The One Thing You Can’t Do in IKEA

For many adults, IKEA is like a playground. The furniture retailer sells thousands of items designed to be assembled at home by the customer, and each item — from beds and nightstands to bookshelves and desks — follows the same, clean, modern design. For shoppers, going up and down its aisles can be an adventure in its own right, as one’s imagination can take over with all the things you can build. Many stores have restaurants and even day cares, allowing adults to spend the better part of a day browsing (and ultimately, spending). Oh, and the build-it-yourself model also makes their products a little less expensive than the alternative.

As a result, the company has seen significant success over the last two decades. Today, IKEA is enormous — it employs more than 200,000 people, has more than 400 stores in more than fifty countries, and did more than $40 billion in revenue in 2019. And so is its stores. Per some estimates, an average IKEA runs 300,000 square feet (about 27,000 square meters), or about the size of five football fields or four soccer pitches. And with all that space, and all those aisle, and all those grown-ups looking to have a fun afternoon anyway, IKEA seems like a great place to play hide-and-seek, right?


But IKEA really, really doesn’t want you to.

The problems started in the summer of 2014. According to Bloomberg, “a spirited round of the children’s game attracted hundreds of people to a Belgian Ikea outlet” that year, and at first, IKEA was not only okay with it, but they helped out. As Fast Company explains, “a Belgian blogger named Elise De Rijck coordinated a hide-and-seek meet-up at her local Wilrijk store to celebrate her 30th birthday. She created a Facebook group and invited her friends—but soon, thousands of people had joined the group. Ikea Belgium got wind of the plan and instead of squashing it, offered Ikea’s full support, including extra staff and security to host the event.” Participants hid virtually eveywhere; per Bloomberg, “people were hiding in fridges, under stuffed toys, under Ikea’s blue shopping bags and even in the storage space under beds.”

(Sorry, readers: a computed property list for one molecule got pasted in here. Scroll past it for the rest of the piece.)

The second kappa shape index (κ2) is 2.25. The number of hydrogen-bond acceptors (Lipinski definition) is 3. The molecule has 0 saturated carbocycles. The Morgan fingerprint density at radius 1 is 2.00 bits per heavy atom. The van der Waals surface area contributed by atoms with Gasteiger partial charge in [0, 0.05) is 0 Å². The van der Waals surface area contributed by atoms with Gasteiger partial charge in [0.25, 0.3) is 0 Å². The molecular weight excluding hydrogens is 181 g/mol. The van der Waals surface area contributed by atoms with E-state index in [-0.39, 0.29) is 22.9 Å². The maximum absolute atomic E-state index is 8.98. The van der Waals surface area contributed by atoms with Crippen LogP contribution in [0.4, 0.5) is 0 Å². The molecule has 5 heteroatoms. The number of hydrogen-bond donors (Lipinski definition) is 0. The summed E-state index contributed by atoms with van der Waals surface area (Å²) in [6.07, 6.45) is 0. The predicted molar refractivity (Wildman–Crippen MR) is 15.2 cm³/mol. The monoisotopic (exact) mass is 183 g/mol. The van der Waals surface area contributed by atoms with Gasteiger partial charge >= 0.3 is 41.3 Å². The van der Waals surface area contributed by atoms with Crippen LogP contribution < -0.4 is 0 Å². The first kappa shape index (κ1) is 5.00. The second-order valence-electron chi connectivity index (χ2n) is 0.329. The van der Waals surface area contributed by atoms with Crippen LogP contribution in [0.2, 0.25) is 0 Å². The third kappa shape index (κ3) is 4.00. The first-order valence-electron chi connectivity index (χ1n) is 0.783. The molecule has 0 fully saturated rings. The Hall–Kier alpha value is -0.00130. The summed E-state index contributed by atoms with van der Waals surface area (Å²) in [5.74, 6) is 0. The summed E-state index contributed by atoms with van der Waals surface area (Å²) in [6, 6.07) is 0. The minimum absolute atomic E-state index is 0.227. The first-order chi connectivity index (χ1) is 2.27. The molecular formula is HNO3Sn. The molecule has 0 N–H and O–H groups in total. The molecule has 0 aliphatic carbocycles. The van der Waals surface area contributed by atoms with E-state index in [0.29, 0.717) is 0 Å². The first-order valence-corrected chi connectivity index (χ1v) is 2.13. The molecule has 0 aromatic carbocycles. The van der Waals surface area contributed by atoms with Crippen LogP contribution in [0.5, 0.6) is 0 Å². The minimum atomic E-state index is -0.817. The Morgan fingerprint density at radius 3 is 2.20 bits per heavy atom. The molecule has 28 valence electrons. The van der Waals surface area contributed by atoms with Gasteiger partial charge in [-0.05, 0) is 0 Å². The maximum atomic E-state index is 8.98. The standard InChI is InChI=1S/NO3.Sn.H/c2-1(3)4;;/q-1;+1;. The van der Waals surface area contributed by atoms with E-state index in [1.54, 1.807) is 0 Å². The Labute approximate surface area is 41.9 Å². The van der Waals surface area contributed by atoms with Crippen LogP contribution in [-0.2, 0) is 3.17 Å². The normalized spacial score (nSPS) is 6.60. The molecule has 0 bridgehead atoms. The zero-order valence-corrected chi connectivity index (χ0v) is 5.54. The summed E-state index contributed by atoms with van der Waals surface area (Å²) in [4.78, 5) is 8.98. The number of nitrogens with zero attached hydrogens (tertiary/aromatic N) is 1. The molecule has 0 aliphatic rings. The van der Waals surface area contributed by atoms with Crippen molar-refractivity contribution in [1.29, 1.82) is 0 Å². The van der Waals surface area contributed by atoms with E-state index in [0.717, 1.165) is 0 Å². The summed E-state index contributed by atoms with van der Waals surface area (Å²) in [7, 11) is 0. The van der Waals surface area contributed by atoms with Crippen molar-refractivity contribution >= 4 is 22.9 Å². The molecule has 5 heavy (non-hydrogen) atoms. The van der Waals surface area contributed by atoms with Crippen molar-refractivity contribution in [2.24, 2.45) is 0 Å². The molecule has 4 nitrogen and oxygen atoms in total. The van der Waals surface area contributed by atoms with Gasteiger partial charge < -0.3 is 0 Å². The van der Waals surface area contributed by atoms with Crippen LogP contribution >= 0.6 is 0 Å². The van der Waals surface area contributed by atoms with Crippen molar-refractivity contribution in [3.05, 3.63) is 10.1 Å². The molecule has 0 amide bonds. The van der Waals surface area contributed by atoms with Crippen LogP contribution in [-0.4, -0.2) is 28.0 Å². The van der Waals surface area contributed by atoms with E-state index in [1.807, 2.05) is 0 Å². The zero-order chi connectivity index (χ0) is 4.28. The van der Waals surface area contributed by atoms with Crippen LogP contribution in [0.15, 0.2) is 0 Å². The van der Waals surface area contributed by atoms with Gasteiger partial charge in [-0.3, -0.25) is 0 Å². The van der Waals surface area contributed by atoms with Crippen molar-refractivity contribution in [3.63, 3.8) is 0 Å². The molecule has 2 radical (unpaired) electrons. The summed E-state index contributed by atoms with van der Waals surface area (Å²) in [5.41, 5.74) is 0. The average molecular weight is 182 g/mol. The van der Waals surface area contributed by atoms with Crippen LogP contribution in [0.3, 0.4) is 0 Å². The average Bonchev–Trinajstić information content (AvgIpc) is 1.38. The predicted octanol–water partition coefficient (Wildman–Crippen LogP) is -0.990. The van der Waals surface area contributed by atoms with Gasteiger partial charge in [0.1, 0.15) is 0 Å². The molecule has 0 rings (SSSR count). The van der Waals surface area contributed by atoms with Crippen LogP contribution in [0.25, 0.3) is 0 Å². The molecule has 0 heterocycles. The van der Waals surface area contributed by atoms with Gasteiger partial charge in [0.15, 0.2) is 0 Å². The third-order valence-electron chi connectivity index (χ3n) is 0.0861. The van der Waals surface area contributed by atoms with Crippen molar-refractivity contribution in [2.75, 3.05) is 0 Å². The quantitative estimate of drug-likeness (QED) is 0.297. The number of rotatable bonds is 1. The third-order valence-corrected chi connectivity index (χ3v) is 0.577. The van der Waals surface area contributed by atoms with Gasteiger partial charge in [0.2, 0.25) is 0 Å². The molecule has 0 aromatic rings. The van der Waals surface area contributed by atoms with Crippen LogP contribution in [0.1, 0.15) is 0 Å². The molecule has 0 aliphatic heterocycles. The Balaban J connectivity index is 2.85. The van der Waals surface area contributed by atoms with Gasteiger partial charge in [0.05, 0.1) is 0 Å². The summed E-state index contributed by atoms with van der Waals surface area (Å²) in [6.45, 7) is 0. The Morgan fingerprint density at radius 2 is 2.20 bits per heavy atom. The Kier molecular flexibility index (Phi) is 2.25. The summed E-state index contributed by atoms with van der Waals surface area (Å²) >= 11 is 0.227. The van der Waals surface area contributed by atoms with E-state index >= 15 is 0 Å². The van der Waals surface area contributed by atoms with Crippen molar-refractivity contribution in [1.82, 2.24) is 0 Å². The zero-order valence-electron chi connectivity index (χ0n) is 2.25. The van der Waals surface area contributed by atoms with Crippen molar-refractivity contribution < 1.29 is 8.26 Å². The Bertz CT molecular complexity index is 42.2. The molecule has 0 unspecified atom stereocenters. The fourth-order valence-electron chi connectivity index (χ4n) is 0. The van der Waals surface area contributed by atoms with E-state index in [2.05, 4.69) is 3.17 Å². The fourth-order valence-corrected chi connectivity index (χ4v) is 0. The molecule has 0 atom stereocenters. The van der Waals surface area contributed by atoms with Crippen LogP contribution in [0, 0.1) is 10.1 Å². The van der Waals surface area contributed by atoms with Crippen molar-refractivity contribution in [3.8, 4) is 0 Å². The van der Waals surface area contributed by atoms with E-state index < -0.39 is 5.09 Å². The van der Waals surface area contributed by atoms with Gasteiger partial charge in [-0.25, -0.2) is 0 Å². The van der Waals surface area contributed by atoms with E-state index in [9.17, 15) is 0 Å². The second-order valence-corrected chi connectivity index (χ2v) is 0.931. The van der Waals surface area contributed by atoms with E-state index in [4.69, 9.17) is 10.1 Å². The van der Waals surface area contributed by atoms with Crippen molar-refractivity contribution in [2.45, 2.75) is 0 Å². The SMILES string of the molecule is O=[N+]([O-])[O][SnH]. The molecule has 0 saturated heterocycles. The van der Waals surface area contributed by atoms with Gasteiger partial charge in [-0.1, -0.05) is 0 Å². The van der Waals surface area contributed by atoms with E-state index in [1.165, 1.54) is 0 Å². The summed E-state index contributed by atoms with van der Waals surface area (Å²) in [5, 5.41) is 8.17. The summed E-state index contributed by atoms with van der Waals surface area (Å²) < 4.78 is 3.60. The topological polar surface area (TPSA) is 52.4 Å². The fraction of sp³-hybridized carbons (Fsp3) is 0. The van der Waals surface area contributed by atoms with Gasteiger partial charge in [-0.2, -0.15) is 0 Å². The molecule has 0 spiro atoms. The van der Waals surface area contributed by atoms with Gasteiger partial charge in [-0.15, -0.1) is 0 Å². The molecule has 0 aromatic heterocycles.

But while IKEA saw this as a silly one-time event, other hide-and-seek fans wanted their chance. Other fans of the store began organizing massive games via Facebook, with numbers rivaling attendance at major sporting events. As Time reported, in early 2015, “32,000 people signed up for a Facebook event in Eindhoven; 19,000 in Amsterdam; and 12,000 in Utrecht.”  News of the planned events spread widely, as evidenced by the number of RSVPs, and IKEA execs took notice — and action. Working with Facebook, IKEA had the events removed, effectively ending the dreams of the thousands of hiders and seekers.

Today, IKEA’s policy is clear — you can’t play hide-and-seek in its stores. While IKEA management probably won’t arrest your nine-year-old for ducking under some bed covers, they’ll definitely call the police if they get wind of a massive game being organized. In 2019, hiders and seekers tried to start a 3,000 person game in Glasgow, but ended up five seekers they weren’t counting on — the police. Per the New York Post, “five cops stayed at the shop for the entire day on Aug. 31 to gauge whether folks were browsing for a cheap desk — or actually hunting the perfect spot to hide.” Per the Post, no one was arrested.

Bonus fact: IKEA’s product names are in Swedish, and sometimes, that goes wrong. In 2004, the retailer introduced a new workbench for children, but you won’t find the product on their catalog any longer. The desk was named for the Swedish phrase for “speedy” or “full speed,” which, unfortunately, became “FartFull.”

From the Archives: Extreme Tag: Another playground game, but played by adults.